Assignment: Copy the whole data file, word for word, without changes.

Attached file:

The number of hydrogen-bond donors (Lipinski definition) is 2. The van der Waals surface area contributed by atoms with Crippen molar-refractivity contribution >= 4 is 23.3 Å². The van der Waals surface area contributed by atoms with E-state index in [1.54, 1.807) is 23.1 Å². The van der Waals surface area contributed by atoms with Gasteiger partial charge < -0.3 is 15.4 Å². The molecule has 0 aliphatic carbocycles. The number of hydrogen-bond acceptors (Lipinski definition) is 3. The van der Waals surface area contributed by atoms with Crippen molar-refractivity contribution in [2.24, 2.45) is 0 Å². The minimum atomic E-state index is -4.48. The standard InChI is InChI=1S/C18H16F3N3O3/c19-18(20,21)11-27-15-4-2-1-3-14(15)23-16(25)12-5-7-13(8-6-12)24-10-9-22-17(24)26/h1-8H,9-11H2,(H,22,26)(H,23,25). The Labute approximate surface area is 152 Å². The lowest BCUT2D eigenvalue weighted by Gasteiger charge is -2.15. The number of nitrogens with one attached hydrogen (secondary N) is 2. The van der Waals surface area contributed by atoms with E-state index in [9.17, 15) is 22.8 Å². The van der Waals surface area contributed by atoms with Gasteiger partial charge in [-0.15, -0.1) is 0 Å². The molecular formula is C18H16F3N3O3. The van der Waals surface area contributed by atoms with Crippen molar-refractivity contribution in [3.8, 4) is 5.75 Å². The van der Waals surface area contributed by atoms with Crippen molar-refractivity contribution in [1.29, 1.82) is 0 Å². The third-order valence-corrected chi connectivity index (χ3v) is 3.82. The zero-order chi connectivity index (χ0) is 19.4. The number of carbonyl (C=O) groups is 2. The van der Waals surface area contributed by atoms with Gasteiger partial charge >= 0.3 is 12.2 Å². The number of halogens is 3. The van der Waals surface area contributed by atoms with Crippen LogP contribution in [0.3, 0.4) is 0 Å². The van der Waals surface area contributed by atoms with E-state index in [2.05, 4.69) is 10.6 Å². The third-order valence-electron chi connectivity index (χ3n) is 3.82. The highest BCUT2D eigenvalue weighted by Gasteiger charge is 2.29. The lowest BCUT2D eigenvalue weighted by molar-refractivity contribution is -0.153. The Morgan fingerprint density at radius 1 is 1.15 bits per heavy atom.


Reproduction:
The number of hydrogen-bond donors (Lipinski definition) is 2. The van der Waals surface area contributed by atoms with Crippen molar-refractivity contribution >= 4 is 23.3 Å². The van der Waals surface area contributed by atoms with E-state index in [1.54, 1.807) is 23.1 Å². The van der Waals surface area contributed by atoms with Gasteiger partial charge < -0.3 is 15.4 Å². The molecule has 0 aliphatic carbocycles. The number of hydrogen-bond acceptors (Lipinski definition) is 3. The van der Waals surface area contributed by atoms with Crippen molar-refractivity contribution in [2.24, 2.45) is 0 Å². The minimum atomic E-state index is -4.48. The standard InChI is InChI=1S/C18H16F3N3O3/c19-18(20,21)11-27-15-4-2-1-3-14(15)23-16(25)12-5-7-13(8-6-12)24-10-9-22-17(24)26/h1-8H,9-11H2,(H,22,26)(H,23,25). The Labute approximate surface area is 152 Å². The lowest BCUT2D eigenvalue weighted by Gasteiger charge is -2.15. The number of nitrogens with one attached hydrogen (secondary N) is 2. The van der Waals surface area contributed by atoms with E-state index in [9.17, 15) is 22.8 Å². The van der Waals surface area contributed by atoms with Gasteiger partial charge in [-0.15, -0.1) is 0 Å². The molecular formula is C18H16F3N3O3. The van der Waals surface area contributed by atoms with Crippen molar-refractivity contribution in [3.8, 4) is 5.75 Å². The van der Waals surface area contributed by atoms with Crippen molar-refractivity contribution in [1.29, 1.82) is 0 Å². The third-order valence-corrected chi connectivity index (χ3v) is 3.82. The zero-order chi connectivity index (χ0) is 19.4. The number of carbonyl (C=O) groups is 2. The van der Waals surface area contributed by atoms with Gasteiger partial charge >= 0.3 is 12.2 Å². The number of halogens is 3. The van der Waals surface area contributed by atoms with Crippen LogP contribution in [0.3, 0.4) is 0 Å². The van der Waals surface area contributed by atoms with E-state index in [2.05, 4.69) is 10.6 Å². The third-order valence-electron chi connectivity index (χ3n) is 3.82. The highest BCUT2D eigenvalue weighted by Gasteiger charge is 2.29. The lowest BCUT2D eigenvalue weighted by molar-refractivity contribution is -0.153. The Morgan fingerprint density at radius 1 is 1.15 bits per heavy atom.